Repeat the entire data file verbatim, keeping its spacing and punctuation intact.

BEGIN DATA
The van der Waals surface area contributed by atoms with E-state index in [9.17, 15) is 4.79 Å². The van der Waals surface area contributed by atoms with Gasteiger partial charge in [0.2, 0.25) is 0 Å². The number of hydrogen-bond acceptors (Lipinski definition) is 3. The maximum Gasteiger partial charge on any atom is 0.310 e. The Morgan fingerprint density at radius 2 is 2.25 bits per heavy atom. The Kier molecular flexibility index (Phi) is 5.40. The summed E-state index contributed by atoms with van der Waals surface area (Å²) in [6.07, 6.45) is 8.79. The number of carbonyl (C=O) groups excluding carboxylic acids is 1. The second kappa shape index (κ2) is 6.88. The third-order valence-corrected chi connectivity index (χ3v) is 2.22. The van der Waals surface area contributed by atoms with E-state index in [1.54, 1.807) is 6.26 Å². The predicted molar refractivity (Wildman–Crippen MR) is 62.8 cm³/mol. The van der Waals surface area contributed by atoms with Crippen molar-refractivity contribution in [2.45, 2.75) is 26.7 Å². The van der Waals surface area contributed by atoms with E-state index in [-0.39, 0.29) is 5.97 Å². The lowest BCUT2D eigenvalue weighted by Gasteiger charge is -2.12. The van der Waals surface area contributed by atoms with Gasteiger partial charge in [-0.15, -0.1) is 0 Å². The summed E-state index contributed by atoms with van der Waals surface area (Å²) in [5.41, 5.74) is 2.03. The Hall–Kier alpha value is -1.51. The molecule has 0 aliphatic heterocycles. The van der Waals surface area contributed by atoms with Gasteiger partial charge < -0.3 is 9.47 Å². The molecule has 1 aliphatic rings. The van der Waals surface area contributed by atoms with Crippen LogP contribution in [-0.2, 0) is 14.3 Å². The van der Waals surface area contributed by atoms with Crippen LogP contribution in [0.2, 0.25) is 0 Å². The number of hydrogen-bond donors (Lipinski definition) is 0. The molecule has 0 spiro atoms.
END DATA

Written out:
The van der Waals surface area contributed by atoms with E-state index in [9.17, 15) is 4.79 Å². The van der Waals surface area contributed by atoms with Gasteiger partial charge in [0.2, 0.25) is 0 Å². The number of hydrogen-bond acceptors (Lipinski definition) is 3. The maximum Gasteiger partial charge on any atom is 0.310 e. The Morgan fingerprint density at radius 2 is 2.25 bits per heavy atom. The Kier molecular flexibility index (Phi) is 5.40. The summed E-state index contributed by atoms with van der Waals surface area (Å²) in [6.07, 6.45) is 8.79. The number of carbonyl (C=O) groups excluding carboxylic acids is 1. The second kappa shape index (κ2) is 6.88. The third-order valence-corrected chi connectivity index (χ3v) is 2.22. The van der Waals surface area contributed by atoms with E-state index in [1.54, 1.807) is 6.26 Å². The predicted molar refractivity (Wildman–Crippen MR) is 62.8 cm³/mol. The van der Waals surface area contributed by atoms with Crippen molar-refractivity contribution in [2.45, 2.75) is 26.7 Å². The van der Waals surface area contributed by atoms with E-state index in [-0.39, 0.29) is 5.97 Å². The lowest BCUT2D eigenvalue weighted by Gasteiger charge is -2.12. The van der Waals surface area contributed by atoms with Gasteiger partial charge in [-0.15, -0.1) is 0 Å². The summed E-state index contributed by atoms with van der Waals surface area (Å²) in [5.41, 5.74) is 2.03. The Hall–Kier alpha value is -1.51. The molecule has 0 aliphatic heterocycles. The van der Waals surface area contributed by atoms with Gasteiger partial charge < -0.3 is 9.47 Å². The molecule has 1 aliphatic rings. The van der Waals surface area contributed by atoms with Crippen LogP contribution in [-0.2, 0) is 14.3 Å². The van der Waals surface area contributed by atoms with Crippen LogP contribution in [0.2, 0.25) is 0 Å². The number of hydrogen-bond donors (Lipinski definition) is 0. The molecule has 0 spiro atoms.